UK banking overhaul: Just how radical will the banking commission be?
The long-awaited parliamentary commission on banking standards final report is set for publication in mid to late June.
The parliamentary commission on banking standards is set to publish its final report in mid to late June sparking a major overhaul of the sector.
The commission was set up by chancellor George Osborne in the wake of the Libor rigging scandal last July and is chaired by Conservative MP and Treasury select committee chair Andrew Tyrie.
The final report is expected to touch on every aspect of banking whether it is corporate governance, whistleblowing or capital requirements.
Since January, the commission has focused on a number of areas including corporate governance, below board level governance, retail misselling, competition and international accountancy laws.
In an interim report in December, the recommendation to “electrify” the ring-fence separating retail and investment banking was partially adopted by the Government, while Osborne has explicitly pledged to amend the banking reform bill to include the final report.
Cicero Group director and chief corporate counsel Iain Anderson says: “This is set to be a significant report with multiple recommendations. The key question will be timescales for implementation.”
Will bank sales staff face more qualifications?
The commission has focused heavily on retail misselling since January and examined the payment protection insurance scandal in detail.
Commission member Mark Garnier says there will be a bigger focus on the retail banking sector and bank sales staff in the paper.
He says: “There will be lots on bank sales staff and incentive structures. There has been an awful lot of focus on the investment side of banks but what the average punter comes across on a daily basis is the high street branch. It will be very interesting.”
Former FSA head of ethics David Jackman, who submitted evidence to the commission, says the report could lead to major changes in qualifications and training for bank staff.
He says: “There has been a long-held need for the professionalisation of even the very basic jobs in banking and people find it very odd that there are no qualifications. I expect and hope there will be extra competence that goes wider than it currently does.
“There is room for qualifications but it needs to be more than one-off exams and focus on ongoing training for both competence and ethics.”
Jackman wants all bank sales staff to undertake an independently set qualification covering risk, compliance and consumer protection such as for regulated bank advisers and insurance staff.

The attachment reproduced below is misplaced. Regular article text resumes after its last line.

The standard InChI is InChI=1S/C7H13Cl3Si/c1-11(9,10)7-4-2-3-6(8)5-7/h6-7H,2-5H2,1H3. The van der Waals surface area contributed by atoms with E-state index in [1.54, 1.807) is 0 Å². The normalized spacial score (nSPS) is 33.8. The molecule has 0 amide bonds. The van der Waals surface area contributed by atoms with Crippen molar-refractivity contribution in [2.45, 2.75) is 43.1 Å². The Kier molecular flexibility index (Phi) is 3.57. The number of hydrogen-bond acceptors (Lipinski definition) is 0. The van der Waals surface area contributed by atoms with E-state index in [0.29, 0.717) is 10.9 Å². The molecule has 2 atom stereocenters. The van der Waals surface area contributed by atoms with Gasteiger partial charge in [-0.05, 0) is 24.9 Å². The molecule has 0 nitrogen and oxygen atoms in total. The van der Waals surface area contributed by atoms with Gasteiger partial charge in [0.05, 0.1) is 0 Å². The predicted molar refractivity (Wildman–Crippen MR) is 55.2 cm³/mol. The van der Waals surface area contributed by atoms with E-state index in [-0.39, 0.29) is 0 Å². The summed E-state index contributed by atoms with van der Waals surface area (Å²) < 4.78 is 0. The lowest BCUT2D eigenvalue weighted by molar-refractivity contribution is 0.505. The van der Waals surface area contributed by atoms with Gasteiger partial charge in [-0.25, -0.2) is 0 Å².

He also wants to see compulsory CPD introduced for governance at director level and higher, including non-executive directors.
Lansons Communications director Richard Hobbs says: “Recommendations on training, competence and remuneration of bank staff have a much greater chance of being implemented. Structural recommendations like splitting RBS are harder to do.”
FortyTwo Wealth Management partner Alan Dick says qualifications and training can help drive up standards but the priority should be incentive structures.
He says: “The big problem is the short-termism in incentive packages and until staff incentives are aligned to the long-term interest of consumers it won’t make much difference.
“However, the management of major banks are completely out of touch with reality on financial advice so anything to get them to understand the coalface themselves would be helpful.”
Will the leverage ratio go up?
There has been a fierce debate over the bank capital leverage ratios ever since the publication of the Independent Commission on Banking report in November 2011.
The ICB recommended a 4.06 per cent ratio but the Government opted to fall in line with Basel III requirements with a 3 per cent ratio.
The leverage ratio is the ultimate backstop meaning lenders must hold a certain level of capital regardless of risk. Nationwide and HSBC have warned that any increases to the leverage ratio would seriously hit their mortgage lending as they have low-risk backbooks.
The Building Societies Association says an increase would have a disproportionate effect on mutuals and could hit lending.
BSA head of external affairs Hilary Mcvitty says: “There are only a certain number of levers to pull if you need to raise capital quickly and pulling your horns in on mortgage lending is one way.
“Labour has highlighted the Government’s decision to opt for 3 per cent as an example of watering down the ICB proposals.